Firstly, it needs to said that I was very pleased with the apology itself, and with Rudd's delivery and performance of it. I doubt anyone will consider the moment when he and others turned to the carefully selected representatives of the Stolen Generation behind him to applaud them as anything but a performance, but considering the nature of the day, performance was inevitable. Politics are a performance. The audience itself got to register its disgust with Brendan Nelson after in turning their backs and drowning out his voice, it in itself a performance. Of Nelson himself, I have to admit feeling sympathy for him, though not a lot. Asked to take the party line to the moment, to stand on the podium and deliver a speech that said, while slightly more intelligent than Rudd's, was nothing more than the sacrifice of a career for the sake of a party's ego. My sympathy stems from the fact that he will be the villain, not John Howard, not Peter Costello, not any of the now gone prominent figures from the previous leading regime; but it is not that Nelson is a virgin in politics, and not part of that regime.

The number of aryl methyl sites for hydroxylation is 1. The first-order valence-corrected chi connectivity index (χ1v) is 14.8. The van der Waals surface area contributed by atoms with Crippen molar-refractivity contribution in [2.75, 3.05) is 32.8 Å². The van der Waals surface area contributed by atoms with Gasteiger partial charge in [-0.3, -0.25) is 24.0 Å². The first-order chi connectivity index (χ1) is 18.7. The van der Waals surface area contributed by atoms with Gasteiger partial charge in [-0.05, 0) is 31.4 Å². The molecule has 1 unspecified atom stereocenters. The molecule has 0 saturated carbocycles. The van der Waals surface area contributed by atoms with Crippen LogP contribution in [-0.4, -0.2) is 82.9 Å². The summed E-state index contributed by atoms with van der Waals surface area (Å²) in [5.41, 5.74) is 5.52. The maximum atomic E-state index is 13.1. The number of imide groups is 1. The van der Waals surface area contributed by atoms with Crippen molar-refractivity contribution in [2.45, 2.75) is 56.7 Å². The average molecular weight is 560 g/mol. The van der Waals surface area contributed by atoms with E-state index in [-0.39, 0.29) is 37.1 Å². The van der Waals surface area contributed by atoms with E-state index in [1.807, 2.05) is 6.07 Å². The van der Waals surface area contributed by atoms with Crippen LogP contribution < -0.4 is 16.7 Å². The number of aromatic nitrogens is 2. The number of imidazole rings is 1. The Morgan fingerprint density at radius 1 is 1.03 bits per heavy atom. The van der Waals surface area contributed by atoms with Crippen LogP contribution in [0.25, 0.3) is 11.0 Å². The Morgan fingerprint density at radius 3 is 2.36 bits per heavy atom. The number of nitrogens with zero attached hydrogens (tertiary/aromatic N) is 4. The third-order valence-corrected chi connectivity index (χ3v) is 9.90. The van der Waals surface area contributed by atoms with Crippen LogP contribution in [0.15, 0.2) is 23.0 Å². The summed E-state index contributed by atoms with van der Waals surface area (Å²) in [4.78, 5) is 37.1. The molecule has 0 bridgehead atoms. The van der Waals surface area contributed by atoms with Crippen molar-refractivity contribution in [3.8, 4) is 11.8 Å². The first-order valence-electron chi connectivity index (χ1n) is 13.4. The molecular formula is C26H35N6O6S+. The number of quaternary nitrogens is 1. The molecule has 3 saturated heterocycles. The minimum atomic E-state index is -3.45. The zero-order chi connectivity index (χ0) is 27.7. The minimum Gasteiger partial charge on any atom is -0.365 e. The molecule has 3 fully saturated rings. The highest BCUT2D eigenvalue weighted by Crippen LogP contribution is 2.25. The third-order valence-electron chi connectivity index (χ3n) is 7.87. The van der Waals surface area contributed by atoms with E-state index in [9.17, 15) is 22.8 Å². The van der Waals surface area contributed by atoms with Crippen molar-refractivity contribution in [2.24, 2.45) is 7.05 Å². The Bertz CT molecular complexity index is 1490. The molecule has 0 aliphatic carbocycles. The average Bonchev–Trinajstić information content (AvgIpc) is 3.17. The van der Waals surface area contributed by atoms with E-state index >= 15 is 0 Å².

What struck me, however, was as I skated through the TV channels of the event afterward, was just how white everything was in response to the day. The morning show hosts in their casual, but formal clothes, with their carefully organised hair and makeup, sitting on their couches with their cups of coffee, or in their faux news outlet, lacking ties and jackets like their counter parts in the evening. The way they spoke about how good it was, how important. How they bought up John Howard's absence--as if, shockingly, they expected him to take part--and then, afterward, moved the topic onto their usual topics of savings, family, and whatever. It was mainstream Australia, mainstream white Australia, taking a moment out of their day to acknowledge the occasion and it drove home to me not that the apology was not an end piece, nor was it a solution to the racial divides within the country, and neither did it signal that something had come to a close, as some suggested.
There was closure, but that closure was for a specific group of people, and I tend to think that the apology itself signaled a beginning, and that it's televised response indicated that divide that still exists not just between mainstream Australia and Aboriginal culture, but between white Australia and Multicultural Australia.
Or so it seemed to me, afterward.
But still, the most important thing was that, for the first time in over a decade, the right step towards bridging these divides was taken. It was a pleasure to see.